The multi-segment support member embodiments described above are suitable for use in the prosthetic valves described herein. Additional structures are also possible, and several are described below. For example, in reference to FIGS. 9A-B, an alternative support member is illustrated. The alternative support member is a tubular member that is capable of radial expansion caused by forced foreshortening. As noted earlier herein, several structures and/or methods are available that are capable of this form of transformation, one of which is described in FIGS. 9A-B. An axially activated support member 150 includes a generally tubular body member 152 formed of a matrix of flexible struts 154. In the embodiment shown in the Figures, the struts 154 are arranged in crossing pairs forming an “X” pattern, with the ends of a first crossing pair of struts being connected to the ends of a second crossing pair of struts by a band connector 156, thereby forming a generally cylindrical member. Additional generally cylindrical members are incorporated into the structure by interweaving the struts contained in the additional cylindrical member with the struts included in the first cylindrical member. An axial member 158 is connected to two opposed band connectors 156 located on opposite ends of the structure. When the axial member 158 is decreased in length, as shown in FIG. 9B, the support member 150 is expanded to a large diameter state, accompanied by a degree of lengthwise foreshortening of the support member. When the axial member 158 is increased in length, as shown in FIG. 9A, the support member 150 is contracted to a smaller diameter state, accompanied by a degree of lengthening of the support member. The expanded state may be used when the support member is deployed in a body lumen, and the contracted state may be used for delivery of the device. A valvular body, as described above, may be attached to the internal or external surface of the support member.

Another support member is shown in FIGS. 10A-J. In this alternative embodiment, the support member comprises a multiple panel hinged ring structure 170. The multiple panel hinged ring structure includes three circumferential rings 172 interconnected by three longitudinal posts 174. More or fewer rings and/or posts may be used. Each ring structure, in turn, is composed of a plurality of curved panels 176, each connected to its adjacent panel by a junction member 178, such as a polymeric membrane hinge. The individual panels 176 have a curvature 180 about the axis of the device as well as a curvature 182 in the transverse direction. (See FIG. 10E). A coating material 184 maintains the panels in relation to one another, as well as providing a foldable junction 186. The curvature of the panels in conjunction with the coating 184 maintains the ring structure in the expanded condition, as shown in FIGS. 10A, 10C, and 10D. The foldable junctions 186 are rotated to transform the structure from an expanded state 188 for deployment, to a contracted state 190 for delivery. (See FIG. 10F-J). A valvular body, as described elsewhere herein, may be attached to the internal or external surface of the support member.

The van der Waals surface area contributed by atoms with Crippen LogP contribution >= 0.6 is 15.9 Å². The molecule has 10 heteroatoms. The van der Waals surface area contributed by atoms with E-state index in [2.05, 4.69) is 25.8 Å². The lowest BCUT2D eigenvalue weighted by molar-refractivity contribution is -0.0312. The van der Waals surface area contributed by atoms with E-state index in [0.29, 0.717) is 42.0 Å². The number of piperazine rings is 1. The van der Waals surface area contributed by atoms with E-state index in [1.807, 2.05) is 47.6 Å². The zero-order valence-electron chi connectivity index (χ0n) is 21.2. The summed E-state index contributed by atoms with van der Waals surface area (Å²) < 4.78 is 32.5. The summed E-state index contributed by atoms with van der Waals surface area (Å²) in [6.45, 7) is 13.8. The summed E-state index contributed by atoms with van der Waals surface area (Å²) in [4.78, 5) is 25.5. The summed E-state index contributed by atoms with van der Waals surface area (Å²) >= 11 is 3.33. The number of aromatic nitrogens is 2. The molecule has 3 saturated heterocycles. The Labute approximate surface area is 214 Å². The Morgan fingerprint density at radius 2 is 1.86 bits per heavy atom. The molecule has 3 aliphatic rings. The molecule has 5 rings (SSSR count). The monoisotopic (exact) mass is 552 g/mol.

In still another alternative embodiment, as shown in FIGS. 1A-C, the support member comprises a collapsing hinged structure 200. The collapsing hinged structure shown in the Figures includes twenty-four panels 202 arranged peripherally around the generally tubular structure, each panel having a tab 204 on its edge that overlaps and engages a mating tab 206 on the opposed edge of the adjacent panel, interlocking the adjacent panels. More or fewer panels are possible. An elastic membrane 208 is attached to an external surface of adjacent panels and provides a force biasing the adjacent panels together to assist the tabs in interlocking each adjacent pair of panels. Preferably, the elastic membrane 208 is attached to the main body of each panel 202, but not at the opposed edges. Thus, the tabs 204, 206 may be disengaged and the panels 202 rotated to form a vertex 210 at each shared edge, thereby defining a multi-vertex “star” shape that corresponds with the contracted state of the support member. The support member 200 is transformed to its expanded state by applying an outward radial force that stretches the elastic membrane 208 and allows the tabs 204, 206 to re-engage. A valvular body, as described elsewhere herein, is attached to the internal or external surface of the support member.

All of the foregoing support members may be incorporated in a prosthetic valve, as described above, by attaching a valvular body to the external or internal surface of the support member. In the alternative, all of the foregoing support members may be utilized without a valvular body to provide a support or scaffolding function within a body lumen, such as a blood vessel or other organ. For example, the multi-segment, multi-hinged support member may be used as a scaffolding member for the treatment of abdominal aortic aneurisms, either alone, or in combination with another support member, graft, or other therapeutic device. Other similar uses are also contemplated, as will be understood by those skilled in the art.